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first_imgSleek melodies, bouncy beats and charming choreography will enliven Legends this Thursday during the “Aca–Off.” Four Notre Dame and Saint Mary’s a cappella groups are set to face off in this battle of voice at 9 p.m.The groups Harmonia, Unchained Melodies, The Echoes and Bellacappella will compete. The winner of the competition must best its competitors in three separate categories and will win a $500 reward.Senior Laura Eckert, member of the Notre Dame Christian a cappella group Unchained Melodies, said the Aca–Off is a way for a cappella groups to exhibit the music they have been rehearsing and bond through a mutual passion for singing.“There‘s going to be a lot of different musical styles there,” Eckert said. “It’s a really interesting way for all of the a cappella groups to come together and share our music.”The categories for this year’s event are ballads, throwbacks and chart–toppers. Each group has prepared four songs, one for each category, as well as a final “battle song.” The audience will choose the winner. The Aca–Off is expected to demonstrate a variety of musical styles while allowing the groups to engage with each other and a new audience, Eckert said.“Everyone tends to pick soloists who do great on a specific song because everyone has something unique to bring as far as voice goes,” she said. “What I really enjoy about Unchained Melodies is our purpose beyond just singing the songs. All of our songs have a really deep meaningful message. Sharing that message with a broader audience who wouldn’t necessarily come to one of our concerts will be great.”In addition to their work on–campus, Unchained Melodies also reaches out to the South Bend and Chicago communities to perform at nursing homes and homeless shelters, Eckert said.The Aca–Off allows each group to can gain experience with competitive singing. In addition, the Aca–Off helps Legends continue to build a relationship with student groups on campus. It also offers a chance to build community amongst the a cappella groups, senior and co–director of Saint Mary‘s group Bellacappella Franny Wall said.“I think our biggest takeaway will be experience performing in front of audiences, which is always beneficial,” Bellacappella co–director and senior Franny Wall said in an email. “It is also a great opportunity to get to know members from other groups and hear what kind of repertoire they are performing this semester.”To prepare for the Aca–Off, Bellacappella picked out music it has previously rehearsed on and also incorporated a new piece into its set.“Once we had all the songs chosen, it was just a matter of pulling them out regularly at rehearsals to keep them fresh in our minds and voices,” Wall said.Bellacappella also performs a full concert each semester and at various other events on and off campus, such as football tailgates and Board of Trustees dinners. Harmonia co–president and senior Claire Alexander said Aca–Off is an opportunity for the group to perform songs it may use for future concerts and to build community within Harmonia. Harmonia is Notre Dame’s only all-female a cappella group.“Of course Harmonia would love to win the event, but our main goal is to help build friendly, collaborative, fun relationships between the a cappella groups of Notre Dame and Saint Mary’s,” Alexander said in an email. “We also want to sound our best and use this event to reintroduce members we’re welcoming back from being abroad last semester.”Harmonia will also have a spring concert April 20 and recently performed at Junior Parents Weekend.“We always like having different performances throughout the semester before our main concert at the end of the semester,” senior and Harmonia member Molly Chen said in an email. “Competitions are an especially fun way for us to see what other groups have been working on and support them.”Editor’s Note: Molly Chen is Scene Writer for The Observer.Sophomore Mary Hope Clark, member of Notre Dame’s co–ed a cappella group The Echoes, said she hopes that the Aca–Off will help publicize the group and that the singers can use the event as a forum of support and pride.“We really want to show people what The Echoes are all about,” Clark said in an email. “We love getting to perform for students, so we just want to do our best and say, ‘Hey, we’re The Echoes. We’re doing what we love and we want to share our passion with you.’ “We also want to enjoy and support the other groups because all of the a cappella groups perform in many varied facets, so it’s rare that we all get to perform together.”The Echoes previously performed at the International Championship of Collegiate A Cappella (ICCA) at Ball State University and their spring concert will take place April 28.“The competition we did earlier in the year, the ICCAs, was a lot of fun and great experience, but all the groups, pardon one, weren’t from Notre Dame,” Clark said in an email. “It was incredible to interact with groups from different campuses, but there’s something special about singing with and celebrating your peers that makes us particularly excited about the Aca–Off.”Tags: a cappella, Aca-Off, Bellacapella, Harmonia, The Echoes, Unchained Melodieslast_img read more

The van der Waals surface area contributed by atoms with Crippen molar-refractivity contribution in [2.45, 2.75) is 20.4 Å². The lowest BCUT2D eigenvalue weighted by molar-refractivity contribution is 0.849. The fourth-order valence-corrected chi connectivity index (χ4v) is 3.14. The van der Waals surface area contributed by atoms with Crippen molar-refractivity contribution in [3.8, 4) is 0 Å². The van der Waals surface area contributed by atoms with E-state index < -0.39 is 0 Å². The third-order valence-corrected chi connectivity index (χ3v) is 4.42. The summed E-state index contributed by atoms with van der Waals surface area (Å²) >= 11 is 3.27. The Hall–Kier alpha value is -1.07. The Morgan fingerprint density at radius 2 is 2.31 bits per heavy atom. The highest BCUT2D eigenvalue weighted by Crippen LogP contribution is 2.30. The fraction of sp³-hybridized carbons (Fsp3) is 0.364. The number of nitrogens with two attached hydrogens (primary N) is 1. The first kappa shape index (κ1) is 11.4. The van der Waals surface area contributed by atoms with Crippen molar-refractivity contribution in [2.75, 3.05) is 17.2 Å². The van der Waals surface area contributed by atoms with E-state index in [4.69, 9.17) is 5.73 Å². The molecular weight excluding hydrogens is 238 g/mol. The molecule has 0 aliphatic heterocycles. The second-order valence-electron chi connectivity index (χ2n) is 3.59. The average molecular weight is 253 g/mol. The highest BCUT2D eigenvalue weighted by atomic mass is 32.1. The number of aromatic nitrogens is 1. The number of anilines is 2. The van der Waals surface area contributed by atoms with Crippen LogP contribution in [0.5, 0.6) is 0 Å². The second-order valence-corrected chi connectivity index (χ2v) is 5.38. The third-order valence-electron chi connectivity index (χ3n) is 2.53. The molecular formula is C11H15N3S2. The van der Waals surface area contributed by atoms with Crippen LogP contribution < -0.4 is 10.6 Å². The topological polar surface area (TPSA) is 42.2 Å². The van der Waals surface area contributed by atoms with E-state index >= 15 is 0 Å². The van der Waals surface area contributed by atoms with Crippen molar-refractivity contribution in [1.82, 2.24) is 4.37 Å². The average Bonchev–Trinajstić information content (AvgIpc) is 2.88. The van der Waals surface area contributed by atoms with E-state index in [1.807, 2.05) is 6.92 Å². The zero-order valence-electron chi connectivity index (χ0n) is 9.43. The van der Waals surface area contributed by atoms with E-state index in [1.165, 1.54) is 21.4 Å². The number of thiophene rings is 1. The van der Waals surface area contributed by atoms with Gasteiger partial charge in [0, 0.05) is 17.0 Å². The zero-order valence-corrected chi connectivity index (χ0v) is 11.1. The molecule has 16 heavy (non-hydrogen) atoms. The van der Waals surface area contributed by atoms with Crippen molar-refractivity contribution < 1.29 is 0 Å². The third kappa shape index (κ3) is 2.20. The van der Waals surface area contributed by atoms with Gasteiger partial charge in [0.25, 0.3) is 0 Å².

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first_imgThere have been weeks of tantalizing fragrance in the past few months that few children or families have experienced. This champion of aroma I am referring to is the banana shrub. The banana shrub is an heirloom from the 1700s. It produces blossoms for months of sweet, fresh bananas with a scent so intense, you’ll wish you could bottle it up so it could compete with the French perfumes, or put it in a shake and drink it. It is one of the more amazing scents in the plant world.It’s funny how we all can fall under the spell of a smell. For me, it was night-blooming jasmine; for others, it is a gardenia or perhaps an old garden rose. Once we start growing plants for the enjoyable fragrance, our garden becomes not only a visual panorama, but a garden of participation. Here, the gardener and visitor alike are encouraged to bend and smell or even touch. Even a toddler somehow knows the routine. The banana shrub is so rich and wonderful, it will even tell you when you are within 10 or 20 feet of its presence.Fragrant gardens become like recording studios, making imprints on our children and grandchildren’s memories of what life was like at a particular time, what Mom and Dad or the grandparents were like. I know without a doubt that my children will want to grow night-blooming jasmine, and when it blooms, they will think about it out by the pool when they were young or how it got hammered by the tornado but survived, as did the family huddled in the closet. Hopefully visitors to the Coastal Georgia Botanical Garden at the Historic Bamboo Farm in Savannah, Georgia, will approach our 12-foot-tall specimen and, because of the olfactory experience, remember both the garden and the family trip to one of the most beautiful cities in the United States.When I was going to Texas A&M, we were taught that the banana shrub, botanically speaking, was Michelia figo and resided in the Magnolia family. Now, after all the taxonomists have earned their living, it is actually Magnolia figo and is obviously still in the Magnolia family.It is cold hardy in an area running from Dallas-Fort Worth, through the middle of Arkansas, up to Raleigh, North Carolina, and Richmond, Virginia. ‘Port Wine’ is one of the more sought-after cultivars, as is a variety named skinneriana, which is a little superior in bloom and offers slightly more cold hardiness throughout zone 7. There are many gardeners who relish the fragrance to the extent that they choose to grow it as a movable container plant. The large specimen at the Coastal Botanical Garden started blooming in January this year, then a lot of buds were hammered by 25-degree weather in mid-March. It bounced back, is loaded up with blooms and is giving the welcome royal treatment to tour groups and visitors as we head into April.The banana shrub is native to China and will be quite at home in your garden, possibly reaching 15 feet tall and around 10 feet in width at maturity. In our area, though, they are most commonly 8 to 12 feet tall. It can grow in full sun to part shade, but in the Deep South, a little afternoon shade protection gives a lusher plant. This heirloom should be planted in a prepared, fertile shrub bed that is moist and slightly acidic. We have ours growing in partnership with tropical-looking fatsias and a nearby Chinese pistache that gives a fiery orange contrast in the fall compared to the dark, evergreen leaves of the banana shrub. Since they are large, you may not have a need to cluster three together, but that would certainly work if you had the space available. Probably the most important consideration after soil, sunlight and available water is to grow them where they can be enjoyed. The Coastal Botanical Garden banana shrub is close to a gazebo that always seems to have a visitor. You may, however, want yours close to the patio, deck or a bedroom window that you are prone to open in the evening. If you are into homegrown fragrance, make the banana shrub a part of your landscape. Follow me on Twitter @CGBGgardenguru.last_img read more